I hope the wire in that cable is at least 6ga minimum if the conductor temperature rating is 75 deg C or higher, or 4ga minimum for 60 C conductors.

Check the jumpers on the dust collector motor and make sure they're set for 120V operation.
Also check to make sure there's adequate air flow for the dust collector. If it's having to work too hard to draw air through too-small piping, it will draw more current too.
Redo that circuit with 10ga wire. And replace the receptacle: it's probably damaged too.
Check the connections on the cable that feeds that subpanel, at *both* ends of all four conductors. (You *do* have four, don't you, two hots, neutral, and ground?) If the neutral isn't tied down tight at both ends, you may be getting a higher voltage in one leg of the subpanel than the other. Won't make any difference to your 240V tools, but it plays hell with 120V devices. You might have been pumping 150V or so through the dust collector.
If the circuit feeding your subpanel has only three conductors, replace it with the proper cable. Might as well switch to copper while you're at it. For 50A, you need 8/3 with ground (conductor temp rating 75 deg C or higher), or 6/3 with ground (conductor temp rating 60 deg C).
-- Regards, Doug Miller (alphageek at milmac dot com)
Nobody ever left footprints in the sands of time by sitting on his butt. And who wants to leave buttprints in the sands of time?
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CW, Back when I was small we had a similar problem with our main house panel. My father and I smelled burning plastic when we wee in the basement. He removed the front panel and we saw the plastic holding the 2 "phases" had melted. Turns out we were just running too much continuos power through the panel and had to upgrade. We had an electrician replace the panel and upgrade the service. Michelle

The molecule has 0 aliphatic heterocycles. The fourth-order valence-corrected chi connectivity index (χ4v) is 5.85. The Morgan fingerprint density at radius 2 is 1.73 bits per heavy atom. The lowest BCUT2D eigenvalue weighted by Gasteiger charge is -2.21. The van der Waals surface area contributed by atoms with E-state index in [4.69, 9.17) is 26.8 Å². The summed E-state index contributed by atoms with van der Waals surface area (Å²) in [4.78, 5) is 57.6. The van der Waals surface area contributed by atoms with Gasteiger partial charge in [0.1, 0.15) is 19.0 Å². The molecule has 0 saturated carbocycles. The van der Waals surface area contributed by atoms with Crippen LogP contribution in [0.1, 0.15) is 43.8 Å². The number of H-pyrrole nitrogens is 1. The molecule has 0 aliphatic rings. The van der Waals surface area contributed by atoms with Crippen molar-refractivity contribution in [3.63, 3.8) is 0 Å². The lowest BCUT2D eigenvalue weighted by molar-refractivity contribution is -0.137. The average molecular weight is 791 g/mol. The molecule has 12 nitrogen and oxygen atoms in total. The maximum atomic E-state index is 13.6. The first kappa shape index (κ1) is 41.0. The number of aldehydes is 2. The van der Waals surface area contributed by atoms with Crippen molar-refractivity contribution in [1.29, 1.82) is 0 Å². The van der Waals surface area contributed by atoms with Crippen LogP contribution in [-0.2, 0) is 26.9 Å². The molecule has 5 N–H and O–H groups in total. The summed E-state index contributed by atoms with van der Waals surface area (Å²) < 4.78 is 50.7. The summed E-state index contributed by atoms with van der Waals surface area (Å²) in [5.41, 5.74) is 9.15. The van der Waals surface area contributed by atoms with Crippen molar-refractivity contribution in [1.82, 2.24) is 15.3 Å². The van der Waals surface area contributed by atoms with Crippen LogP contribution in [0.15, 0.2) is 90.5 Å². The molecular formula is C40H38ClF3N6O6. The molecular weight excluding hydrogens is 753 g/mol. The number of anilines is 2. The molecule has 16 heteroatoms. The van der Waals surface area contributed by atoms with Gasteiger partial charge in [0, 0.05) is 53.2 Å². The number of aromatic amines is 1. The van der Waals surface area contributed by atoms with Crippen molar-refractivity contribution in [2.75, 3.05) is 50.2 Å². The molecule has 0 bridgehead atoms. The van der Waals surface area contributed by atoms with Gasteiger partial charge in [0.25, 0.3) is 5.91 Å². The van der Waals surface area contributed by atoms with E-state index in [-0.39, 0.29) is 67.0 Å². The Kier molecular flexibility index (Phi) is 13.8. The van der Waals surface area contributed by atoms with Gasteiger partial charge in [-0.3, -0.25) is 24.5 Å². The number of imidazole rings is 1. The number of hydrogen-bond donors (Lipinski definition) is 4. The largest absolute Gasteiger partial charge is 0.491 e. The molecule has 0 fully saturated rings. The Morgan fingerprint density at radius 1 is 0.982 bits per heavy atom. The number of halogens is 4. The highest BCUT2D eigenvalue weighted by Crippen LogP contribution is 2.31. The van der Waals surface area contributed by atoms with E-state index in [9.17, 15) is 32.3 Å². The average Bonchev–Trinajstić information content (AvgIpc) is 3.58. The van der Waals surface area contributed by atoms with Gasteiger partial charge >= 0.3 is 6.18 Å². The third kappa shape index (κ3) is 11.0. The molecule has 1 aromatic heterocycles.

Seawulf wrote:

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Assuming you had a main breaker, it should have tripped to prevent that. That can't be his problem, since he has only 40a maximum out of the subpanel.
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WRONG. If there is a restriction, the dust collector motor will draw LESS current because it is moving less air.

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ground
Very interesting. I have NEVER seen an A/C compressor with a 4 wire cable.
Sounds more like your using the ground as a neutral.
Works yes, good practice not even close
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I'm guessing that the 12-2 romex is too small for the 18 amp load. The nameplate reads 120volt/18amps but in reality it's possible that your voltage is only 110 or 115 with a load on. In that case your motor will draw more than 18 amps. The neutral connection may have also been a little loose to cause the charring.
The dust collector should have been wired with a 30 amp circuit or changed to operate at 220 volts.

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SQLit wrote:

I didn't I switched the two. The totally bare - no insulation - wire is connected to the ground bus and the insulated - white - wire is connected to the Neutral bus. IOW, hard to get them mixed up. Thanks, CDW